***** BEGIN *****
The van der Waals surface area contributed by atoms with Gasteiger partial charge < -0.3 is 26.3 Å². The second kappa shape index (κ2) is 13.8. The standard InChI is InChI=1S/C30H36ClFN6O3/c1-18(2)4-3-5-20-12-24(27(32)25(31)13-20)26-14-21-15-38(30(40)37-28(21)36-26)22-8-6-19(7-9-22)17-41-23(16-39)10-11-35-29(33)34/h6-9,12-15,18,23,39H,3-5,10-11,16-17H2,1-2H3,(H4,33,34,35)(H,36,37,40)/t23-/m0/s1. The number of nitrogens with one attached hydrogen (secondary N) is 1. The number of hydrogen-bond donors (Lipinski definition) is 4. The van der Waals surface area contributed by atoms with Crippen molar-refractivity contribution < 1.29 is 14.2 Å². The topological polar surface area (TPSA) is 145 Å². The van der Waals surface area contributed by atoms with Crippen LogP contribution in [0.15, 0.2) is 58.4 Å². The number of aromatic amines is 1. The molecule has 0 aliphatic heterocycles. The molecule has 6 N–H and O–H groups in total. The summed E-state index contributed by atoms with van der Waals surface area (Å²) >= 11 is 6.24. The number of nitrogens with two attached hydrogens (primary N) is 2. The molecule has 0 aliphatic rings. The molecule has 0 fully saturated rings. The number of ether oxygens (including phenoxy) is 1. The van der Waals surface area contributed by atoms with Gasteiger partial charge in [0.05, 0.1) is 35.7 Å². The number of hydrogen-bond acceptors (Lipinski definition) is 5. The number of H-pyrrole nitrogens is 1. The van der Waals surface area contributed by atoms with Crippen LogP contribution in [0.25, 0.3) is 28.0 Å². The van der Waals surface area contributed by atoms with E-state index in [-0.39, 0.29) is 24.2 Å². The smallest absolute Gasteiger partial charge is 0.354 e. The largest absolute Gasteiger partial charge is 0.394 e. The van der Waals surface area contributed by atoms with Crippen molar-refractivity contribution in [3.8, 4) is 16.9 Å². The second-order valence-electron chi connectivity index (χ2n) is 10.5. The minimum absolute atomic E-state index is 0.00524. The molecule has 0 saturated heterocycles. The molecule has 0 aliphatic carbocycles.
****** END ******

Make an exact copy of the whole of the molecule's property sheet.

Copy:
The van der Waals surface area contributed by atoms with Gasteiger partial charge < -0.3 is 26.3 Å². The second kappa shape index (κ2) is 13.8. The standard InChI is InChI=1S/C30H36ClFN6O3/c1-18(2)4-3-5-20-12-24(27(32)25(31)13-20)26-14-21-15-38(30(40)37-28(21)36-26)22-8-6-19(7-9-22)17-41-23(16-39)10-11-35-29(33)34/h6-9,12-15,18,23,39H,3-5,10-11,16-17H2,1-2H3,(H4,33,34,35)(H,36,37,40)/t23-/m0/s1. The number of nitrogens with one attached hydrogen (secondary N) is 1. The number of hydrogen-bond donors (Lipinski definition) is 4. The van der Waals surface area contributed by atoms with Crippen molar-refractivity contribution < 1.29 is 14.2 Å². The topological polar surface area (TPSA) is 145 Å². The van der Waals surface area contributed by atoms with Crippen LogP contribution in [0.15, 0.2) is 58.4 Å². The number of aromatic amines is 1. The molecule has 0 aliphatic heterocycles. The molecule has 6 N–H and O–H groups in total. The summed E-state index contributed by atoms with van der Waals surface area (Å²) >= 11 is 6.24. The number of nitrogens with two attached hydrogens (primary N) is 2. The molecule has 0 aliphatic rings. The molecule has 0 fully saturated rings. The number of ether oxygens (including phenoxy) is 1. The van der Waals surface area contributed by atoms with Gasteiger partial charge in [0.05, 0.1) is 35.7 Å². The number of hydrogen-bond acceptors (Lipinski definition) is 5. The number of H-pyrrole nitrogens is 1. The van der Waals surface area contributed by atoms with Crippen LogP contribution in [0.25, 0.3) is 28.0 Å². The van der Waals surface area contributed by atoms with E-state index in [-0.39, 0.29) is 24.2 Å². The smallest absolute Gasteiger partial charge is 0.354 e. The largest absolute Gasteiger partial charge is 0.394 e. The van der Waals surface area contributed by atoms with Crippen molar-refractivity contribution in [3.8, 4) is 16.9 Å². The second-order valence-electron chi connectivity index (χ2n) is 10.5. The minimum absolute atomic E-state index is 0.00524. The molecule has 0 saturated heterocycles. The molecule has 0 aliphatic carbocycles.